The C2S blog draws on the arts, the social and biological sciences to explore the many meanings of health and "dis-ease." Designed to be a locus where patients, their families and professionals can meet on a level playing field, it is the natural off-shoot of the Cell 2 Soul Online Journal. We encourage the submission of ideas, essays, poems, stories, humor, and timely reviews relating to the humanities and health care.
When I was in medical school, a professor told us how he used to write prescriptions for Obecalp. He'd tell his patients it was a new drug that they could only get at the hospital pharmacy. (ObecalpHe'd tell his patients spells placebo backwards.) In today's medical climate, that would be unethical. But it seems that even if the patient knows she is getting a placebo it is still effective. In the U.S. opioids are only around 9% more effective than placebos. And opioids cause 44 deaths a day nationwide.
The author asks, With placebo responses in pain so high — and the risks of drugs so severe — why not prescribe a course of “honest” placebos for those who wish to try it, before proceeding, if necessary, to an active drug?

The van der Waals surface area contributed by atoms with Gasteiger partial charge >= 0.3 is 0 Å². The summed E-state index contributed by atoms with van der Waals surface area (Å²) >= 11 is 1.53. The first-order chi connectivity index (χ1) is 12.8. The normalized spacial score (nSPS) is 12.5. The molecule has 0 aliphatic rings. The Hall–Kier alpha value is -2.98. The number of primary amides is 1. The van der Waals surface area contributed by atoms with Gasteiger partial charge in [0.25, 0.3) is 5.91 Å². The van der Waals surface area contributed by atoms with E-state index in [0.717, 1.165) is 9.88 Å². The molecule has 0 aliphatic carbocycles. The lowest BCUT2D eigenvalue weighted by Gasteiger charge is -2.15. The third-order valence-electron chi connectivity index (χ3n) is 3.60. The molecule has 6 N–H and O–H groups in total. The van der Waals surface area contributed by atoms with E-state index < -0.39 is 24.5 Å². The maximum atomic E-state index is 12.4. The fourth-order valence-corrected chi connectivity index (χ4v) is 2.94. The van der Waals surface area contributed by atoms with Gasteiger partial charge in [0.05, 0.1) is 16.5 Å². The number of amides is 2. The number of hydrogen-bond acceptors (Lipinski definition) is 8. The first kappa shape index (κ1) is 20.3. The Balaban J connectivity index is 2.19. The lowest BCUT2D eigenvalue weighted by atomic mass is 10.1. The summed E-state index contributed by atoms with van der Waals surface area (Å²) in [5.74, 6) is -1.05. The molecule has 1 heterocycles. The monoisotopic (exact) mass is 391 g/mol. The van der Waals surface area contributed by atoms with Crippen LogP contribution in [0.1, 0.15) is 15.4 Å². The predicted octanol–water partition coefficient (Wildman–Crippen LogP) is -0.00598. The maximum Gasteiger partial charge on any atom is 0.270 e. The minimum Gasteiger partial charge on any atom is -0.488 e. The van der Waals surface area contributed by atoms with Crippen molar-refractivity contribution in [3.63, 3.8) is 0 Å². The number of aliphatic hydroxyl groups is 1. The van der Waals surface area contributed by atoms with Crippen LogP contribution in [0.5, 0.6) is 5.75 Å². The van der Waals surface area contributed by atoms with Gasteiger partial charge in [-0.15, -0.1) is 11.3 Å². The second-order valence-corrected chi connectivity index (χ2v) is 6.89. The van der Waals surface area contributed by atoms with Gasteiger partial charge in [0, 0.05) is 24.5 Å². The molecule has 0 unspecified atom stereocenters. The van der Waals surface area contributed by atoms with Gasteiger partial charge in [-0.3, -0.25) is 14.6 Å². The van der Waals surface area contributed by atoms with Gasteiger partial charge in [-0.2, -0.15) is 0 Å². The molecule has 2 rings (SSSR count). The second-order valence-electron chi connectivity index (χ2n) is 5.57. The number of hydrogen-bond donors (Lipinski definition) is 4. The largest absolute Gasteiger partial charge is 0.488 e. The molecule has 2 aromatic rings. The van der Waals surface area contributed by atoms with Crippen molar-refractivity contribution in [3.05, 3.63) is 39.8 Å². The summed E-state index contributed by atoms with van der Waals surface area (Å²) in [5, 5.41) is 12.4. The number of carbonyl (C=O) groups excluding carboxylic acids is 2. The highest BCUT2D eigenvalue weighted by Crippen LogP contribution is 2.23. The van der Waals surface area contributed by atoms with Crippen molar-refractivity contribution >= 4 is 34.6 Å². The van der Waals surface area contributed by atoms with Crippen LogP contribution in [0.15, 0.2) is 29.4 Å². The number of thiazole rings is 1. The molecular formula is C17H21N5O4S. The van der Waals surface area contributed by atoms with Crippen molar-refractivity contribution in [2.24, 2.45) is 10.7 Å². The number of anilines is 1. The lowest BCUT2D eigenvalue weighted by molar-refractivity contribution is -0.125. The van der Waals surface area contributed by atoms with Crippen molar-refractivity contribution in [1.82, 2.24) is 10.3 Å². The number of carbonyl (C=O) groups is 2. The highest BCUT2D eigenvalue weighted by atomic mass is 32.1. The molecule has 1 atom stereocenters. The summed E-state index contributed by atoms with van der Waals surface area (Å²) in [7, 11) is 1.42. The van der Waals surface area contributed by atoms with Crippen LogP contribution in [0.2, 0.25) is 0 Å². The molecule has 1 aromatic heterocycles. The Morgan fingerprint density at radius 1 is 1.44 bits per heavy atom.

For a more in-dept discussion see Michael Spector's "The Power of Nothing" in the December 12, 2011 New Yorker.
“Most of our mundane ailments – the average aches, sprains or viruses – are not amenable to much in the way of treatment. Each will run its course in a predictable arc of misery sometimes made a little better by rest, heat, ice, fluids, soup and various pharmaceutical pats.” So argues Abbie Zuger in her insightful NY Times essay, No Cure for Bad Timing. (March 10, 2015).
This fine piece explains why some patients are forever dissatisfied with their medical care and other praise their caregivers.
The effect of placebo on the patient and the patient’s environment is often debated, but people other than the patient may also feel better when a patient receives placebo treatment. This is called Placebo Effect by Proxy. Here is an article co-authored by Ted Kaptchuk on Placebo by Proxy from the British Medical Journal.